July 21, 2020

Last Wednesday, after three delays (one our fault, two their fault), our house got a new hat. We have known for a couple of years that our roof needed to be replaced. We bought the house 24 years ago; the roof had been replaced the year before we purchased the house, so this was a first-time experience for us. Upon hearing about the event, a friend posted on Facebook that getting a new roof is like getting new tires on… Read more

July 19, 2020

How is your optimism doing these days? I am an optimist by nature, not inclined to worrying, and unlikely to stress unnecessarily over things I can’t control. But even for people such as I, it’s becoming more and more difficult to sustain optimism in these challenging times. COVID-19, Donald Trump (what if he gets re-elected?), people for whom wearing a mask is too inconvenient to consider, global warming, white evangelical Christians, having no idea how I will be delivering my… Read more

July 16, 2020

With Donald Trump’s commutation of Roger Stone’s prison sentence last week, we are reminded once again that this President uses executive power differently than other Presidents have, differently than the framers of the Constitution arguably intended. In the Stone case, the President commuted the sentence of a man convicted and sentenced for lying under oath to protect the very President who commuted his sentence. The President’s clemency power is supposed to exist solely to protect the national interest. In The… Read more

July 15, 2020

A very good friend of mine, a man whom I only knew for the final six or seven years of his life, died five years ago today. I learned a lot from him; he is still a very real presence in my life. Here is what I wrote in tribute to Ivan Kauffman on the day of his funeral in late July 2015. Monday morning–early. The 30th Street Amtrak station in Philadelphia is not the sort of place I normally find… Read more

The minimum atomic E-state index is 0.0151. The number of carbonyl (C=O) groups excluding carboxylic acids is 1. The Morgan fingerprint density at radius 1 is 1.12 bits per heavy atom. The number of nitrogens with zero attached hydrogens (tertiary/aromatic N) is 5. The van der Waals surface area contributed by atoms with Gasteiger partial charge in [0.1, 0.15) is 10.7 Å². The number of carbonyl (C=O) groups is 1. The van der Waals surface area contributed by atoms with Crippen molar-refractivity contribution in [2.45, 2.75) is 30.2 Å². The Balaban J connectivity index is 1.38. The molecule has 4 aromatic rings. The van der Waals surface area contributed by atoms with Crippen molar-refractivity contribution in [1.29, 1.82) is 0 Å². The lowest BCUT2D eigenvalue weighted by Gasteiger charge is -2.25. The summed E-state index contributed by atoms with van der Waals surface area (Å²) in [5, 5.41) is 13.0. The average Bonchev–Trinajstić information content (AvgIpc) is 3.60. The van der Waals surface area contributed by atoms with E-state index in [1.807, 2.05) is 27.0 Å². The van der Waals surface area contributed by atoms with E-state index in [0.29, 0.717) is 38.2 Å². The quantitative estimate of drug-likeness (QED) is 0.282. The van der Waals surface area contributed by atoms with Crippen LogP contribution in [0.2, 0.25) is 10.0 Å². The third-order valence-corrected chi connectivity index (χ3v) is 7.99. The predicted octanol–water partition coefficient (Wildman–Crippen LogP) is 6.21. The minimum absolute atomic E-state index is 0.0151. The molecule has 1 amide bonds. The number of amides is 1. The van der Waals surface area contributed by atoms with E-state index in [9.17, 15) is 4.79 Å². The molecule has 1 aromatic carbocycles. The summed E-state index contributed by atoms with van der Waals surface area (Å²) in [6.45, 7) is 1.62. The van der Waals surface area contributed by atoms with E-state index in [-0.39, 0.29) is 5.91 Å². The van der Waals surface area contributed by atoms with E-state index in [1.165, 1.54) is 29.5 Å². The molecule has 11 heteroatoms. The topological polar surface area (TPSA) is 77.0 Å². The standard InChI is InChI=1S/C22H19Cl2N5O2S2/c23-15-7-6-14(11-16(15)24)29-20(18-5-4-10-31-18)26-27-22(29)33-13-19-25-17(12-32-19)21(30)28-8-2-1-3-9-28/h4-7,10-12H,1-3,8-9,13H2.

July 14, 2020

A recent edition of The New Yorker had a timely cartoon on the back page. Two mourners are at a funeral home standing in front of the recently deceased’s open coffin. In the coffin is the Grim Reaper, complete with black hood and skeletal hands clutching his scythe. The caption reads: “I was hoping taxes would go first.” But they didn’t, and Tax Day is upon us–tomorrow. Thanks to COVID-19 and related matters, it is three months later than usual, something that… Read more

July 12, 2020

This morning I have the privilege of giving the sermon at Trinity Episcopal Church in Pawtuxet, RI (outside, wearing masks and properly distanced, of course). This is what I will be saying. When it comes to social media, I limit myself to Facebook and Twitter. Twitter is mostly for sports (and the occasional snarky political comment), while Facebook is for blog traffic, staying connected with family, and making new friends (mostly through my blog). But I do send my blog… Read more

July 9, 2020

I’m in the early stages this summer of working on my next book project—a memoirish book with the tentative title Nice Work If You Can Get It. The project has not advanced as far as I had thought it would have by now, but hey—it’s only July. Jeanne has reminded me several times that this book will need to include a chapter or two on teaching during COVID-19, and she’s right. The problem is that even though, along with thousands… Read more

July 7, 2020

Two summers ago, Jeanne and I took our first honest-to-God vacation in our thirty-plus years together. We went to Scotland for nine days, the first time that we had ever gone on a vacation that did not involve seeing family, squeezing in a work conference, or some other justification for simply taking a break. We simply picked a place—Scotland—and went. We had such a wonderful time that, even before we returned home, we were planning the next time that we… Read more

July 5, 2020

Teaching for twenty-five years in an interdisciplinary program with colleagues from a multitude of disciplines has provided me with the best that academe can offer a professor—a continuing education. In an academic world which so often demands narrower and narrower research focus and specialization from its members, it has been a gift to spend the majority of my career thus far at a place that welcomes breadth and encourages—and sometimes requires—its faculty to regularly wander outside their comfort zone in… Read more

July 3, 2020

Every one shall sit in safety under his own vine and fig-tree, and there shall be none to make him afraid. George Washington, Letter to the Hebrew Congregation of Newport, RI Tomorrow is Independence Day—in most parts of the country, it will be a 4th without huge fireworks displays, with closed beaches and constant reminders that things have been, currently are, and for the foreseeable future will be very different than what we expect and hope for. I’m reminded of something Jeanne… Read more

Browse Our Archives